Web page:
Last year brought lockdowns, restricted movement and social distancing to the lives of consumers like never before. Food retailers and manufacturers also had to quickly adapt to supply chain challenges, government regulations and changes in consumers’ priorities. Although the long-tail impact of economic slowdown will continue into 2021, according to a survet by Nielsen the success of the FMCG industry depends on how retailers and manufacturers address evolving behavior and shifts in the retail landscape by leveraging best-selling locations (golden stores) and e-commerce, assortment and promotions.
According to Christian Saldi, Director at Vicenzi United States, “remote working has not only changed how we do business but also how we shop and live. Daily habits have changed and consumers today visit shops that they had never made purchases in before. The so-called gold stores (those located near the workplace or near commuter stations) have been replaced by new ones and this has had a great impact on distribution and products consumption”.
CONSUMABLES ARE KING
The closure of restaurants and shelter-in-place regulations led in fact to an increase in in-home consumption. Food and beverage categories, particularly perishables, saw strong growth as consumers in North America, Latin America and Europe increased their monthly budget allocation for in-home food and beverages. Nielsen expects the need for in-home consumption to continue in the first half of 2021.
Manufacturers should therefore optimize product distribution to ensure their availability in the most-demanded categories, while retailers should ensure that they have the right products in the right stores and distribution centres, based on the new shifts in purchase patterns. Both should work together to focus on consumables to drive store traffic, basket size, profits, share and loyalty.
RATIONALIZING ASSORTMENT AND OPTIMIZING PORTFOLIO
The pandemic gave rise to two distinct shoppers: constrained shoppers (those financially impacted by the pandemic) and insulated shoppers (those who experienced no financial impact). These two groups have distinct priorities and shopping behaviours, and they each gravitate toward different types of products.
Due to health and safety concerns, both groups are shopping at physical stores less often, and when they do, they come more prepared and they spend less time in store than before the pandemic. While they make fewer trips, they buy more products each trip to meet their consumption needs.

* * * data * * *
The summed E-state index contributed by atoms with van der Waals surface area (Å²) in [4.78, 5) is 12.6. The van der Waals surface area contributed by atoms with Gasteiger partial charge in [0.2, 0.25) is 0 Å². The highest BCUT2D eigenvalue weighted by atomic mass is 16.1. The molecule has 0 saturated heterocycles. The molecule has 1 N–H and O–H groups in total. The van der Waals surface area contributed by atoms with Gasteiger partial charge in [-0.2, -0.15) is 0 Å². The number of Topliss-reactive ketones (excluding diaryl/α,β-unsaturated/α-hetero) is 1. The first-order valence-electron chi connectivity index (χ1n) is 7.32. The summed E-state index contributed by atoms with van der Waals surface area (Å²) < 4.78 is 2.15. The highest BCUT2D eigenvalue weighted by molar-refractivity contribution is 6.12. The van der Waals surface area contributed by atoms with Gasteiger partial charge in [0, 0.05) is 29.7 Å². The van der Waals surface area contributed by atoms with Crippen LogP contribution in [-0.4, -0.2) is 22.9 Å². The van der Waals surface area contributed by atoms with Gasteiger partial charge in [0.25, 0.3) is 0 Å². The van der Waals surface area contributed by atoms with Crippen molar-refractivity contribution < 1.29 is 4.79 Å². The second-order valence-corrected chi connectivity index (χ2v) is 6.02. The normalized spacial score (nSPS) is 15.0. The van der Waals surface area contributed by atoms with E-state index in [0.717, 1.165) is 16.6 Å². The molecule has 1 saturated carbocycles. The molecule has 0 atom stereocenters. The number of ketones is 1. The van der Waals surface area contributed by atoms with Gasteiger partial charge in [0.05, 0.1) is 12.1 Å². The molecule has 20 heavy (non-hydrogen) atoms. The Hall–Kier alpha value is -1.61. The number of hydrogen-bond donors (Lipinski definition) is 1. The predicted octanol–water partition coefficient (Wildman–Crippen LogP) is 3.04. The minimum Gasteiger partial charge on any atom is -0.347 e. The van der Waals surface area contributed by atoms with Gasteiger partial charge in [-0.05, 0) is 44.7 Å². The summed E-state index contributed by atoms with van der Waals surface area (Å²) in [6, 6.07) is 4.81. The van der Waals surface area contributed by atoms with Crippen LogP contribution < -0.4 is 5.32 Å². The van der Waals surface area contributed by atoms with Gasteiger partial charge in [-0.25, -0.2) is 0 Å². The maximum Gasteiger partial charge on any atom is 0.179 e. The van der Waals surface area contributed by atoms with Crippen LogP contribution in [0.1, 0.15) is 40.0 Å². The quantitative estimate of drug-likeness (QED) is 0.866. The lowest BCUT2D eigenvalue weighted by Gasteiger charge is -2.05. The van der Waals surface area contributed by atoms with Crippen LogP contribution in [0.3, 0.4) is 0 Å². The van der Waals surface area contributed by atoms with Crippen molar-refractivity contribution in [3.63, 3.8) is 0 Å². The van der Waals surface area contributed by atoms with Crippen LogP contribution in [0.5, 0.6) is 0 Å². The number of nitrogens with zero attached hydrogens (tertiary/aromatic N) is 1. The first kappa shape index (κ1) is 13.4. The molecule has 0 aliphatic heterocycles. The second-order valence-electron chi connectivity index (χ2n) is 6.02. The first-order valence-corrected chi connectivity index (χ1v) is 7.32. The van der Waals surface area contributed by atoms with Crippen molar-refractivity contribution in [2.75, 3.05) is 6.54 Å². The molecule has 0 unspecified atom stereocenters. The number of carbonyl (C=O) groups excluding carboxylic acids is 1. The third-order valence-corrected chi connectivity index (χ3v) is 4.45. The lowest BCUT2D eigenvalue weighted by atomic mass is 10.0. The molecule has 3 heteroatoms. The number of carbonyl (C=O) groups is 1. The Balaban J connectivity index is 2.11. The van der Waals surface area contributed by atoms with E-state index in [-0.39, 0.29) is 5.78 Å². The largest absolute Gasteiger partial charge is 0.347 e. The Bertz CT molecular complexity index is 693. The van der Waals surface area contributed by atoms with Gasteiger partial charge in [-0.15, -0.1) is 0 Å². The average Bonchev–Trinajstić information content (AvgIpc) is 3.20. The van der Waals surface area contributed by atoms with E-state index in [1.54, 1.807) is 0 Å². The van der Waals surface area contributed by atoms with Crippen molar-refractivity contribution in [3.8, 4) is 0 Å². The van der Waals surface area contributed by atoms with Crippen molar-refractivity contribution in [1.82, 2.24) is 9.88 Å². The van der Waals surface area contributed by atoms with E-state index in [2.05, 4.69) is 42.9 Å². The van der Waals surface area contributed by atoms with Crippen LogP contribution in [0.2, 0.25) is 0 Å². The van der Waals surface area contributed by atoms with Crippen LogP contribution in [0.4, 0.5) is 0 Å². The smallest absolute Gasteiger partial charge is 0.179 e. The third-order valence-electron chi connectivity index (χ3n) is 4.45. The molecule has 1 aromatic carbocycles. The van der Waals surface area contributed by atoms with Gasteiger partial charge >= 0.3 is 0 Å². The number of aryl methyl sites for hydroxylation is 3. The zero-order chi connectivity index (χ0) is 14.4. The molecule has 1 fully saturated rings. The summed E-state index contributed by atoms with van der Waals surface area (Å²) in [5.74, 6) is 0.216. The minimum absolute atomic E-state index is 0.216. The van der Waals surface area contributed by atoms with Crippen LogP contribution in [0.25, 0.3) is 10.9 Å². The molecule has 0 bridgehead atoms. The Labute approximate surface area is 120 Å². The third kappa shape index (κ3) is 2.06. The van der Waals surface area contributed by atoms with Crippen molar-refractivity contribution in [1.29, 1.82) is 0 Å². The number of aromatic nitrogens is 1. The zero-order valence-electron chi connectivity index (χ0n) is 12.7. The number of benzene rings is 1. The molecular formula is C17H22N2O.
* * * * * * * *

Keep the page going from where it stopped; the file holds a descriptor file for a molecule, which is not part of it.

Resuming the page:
Given that one-third of global consumers have been financially impacted by the pandemic and unemployment spiked in many parts of the world, Nielsen expects belt-tightening to persist in 2021. Shoppers will also likely remain cautious about the risk of infection when shopping in public places, as the vaccine slowly begins to become available. Manufacturers should rationalize their assortment to address the needs of constrained wallets as well as the increase in in-home consumption. For constrained shoppers, introduce economy products and pack sizes to meet need for affordability; for insulated shoppers, introduce value-for-money and family size packs to meet in-home consumption needs.
Store closures and travel limitations led consumers to visit stores they hadn’t shopped at previously. Globally, consumers who shopped at a store they’d never shopped at before grew from 39% in May 2020 to 45% in September 2020 (up +6% overall).
As working from home has become the new normal for many, consumers have replaced or eliminated shopping trips close to the workplace and near commuter stations with trips to stores in residential areas. This has changed the concentration, or number of stores, that account for 80% of F&B sales, often referred to as “golden stores.”
Location is thus a key determinant of growth, and manufacturers and retailers should identify their new golden stores. Retailers should also review their real estate strategy based on new shopping locations.
PROMOTIONS MATTER…WHEN DONE RIGHT
In North America and Europe, the increase in in-home consumption sparked food and beverage growth in the second and third quarters of 2020. At the same time, promotional levels declined, with sales on promotions reaching four-year lows in markets such as the U.S., Spain, Germany, Italy and France in Q2 2020. Nielsen research showed that a whopping $5.9 billion in sales were lost as a result of decreased trade promotion and a loss in trade promotion effectiveness in 2020 compared with 2019.
There is an opportunity for manufacturers and retailers to use price and promotions in the right way to drive incremental revenue. Retailers and manufacturers should align on the role of promotions and how to develop mutually beneficial consumer incentives. It will also be essential to win shopper loyalty, design promotions that appeal to consumers’ needs and behavior and increase promotions on products that are shelf-stable and can be inventoried.
PREPARING FOR LIFE AFTER THE PANDEMIC
As a result of the pandemic, consumers are even more concerned about health, wellness and hygiene. The sale of consumables grew as consumers spent more time at home, and spent less money on out-of-home consumption. They also became more accustomed to shopping online.
As the first doses of the vaccine are administered and the effects of the pandemic abate, the question remains if retailers and manufacturers will be agile enough to respond to changes in consumers’ priorities and shoppers behaviour. Brick and mortar retailers should explore how they can use the latest analytical models to create promotions that effectively compete against e-tailers. If they haven’t already, brick-and-mortar retailers should develop strategies to cater to the omnichannel shopper.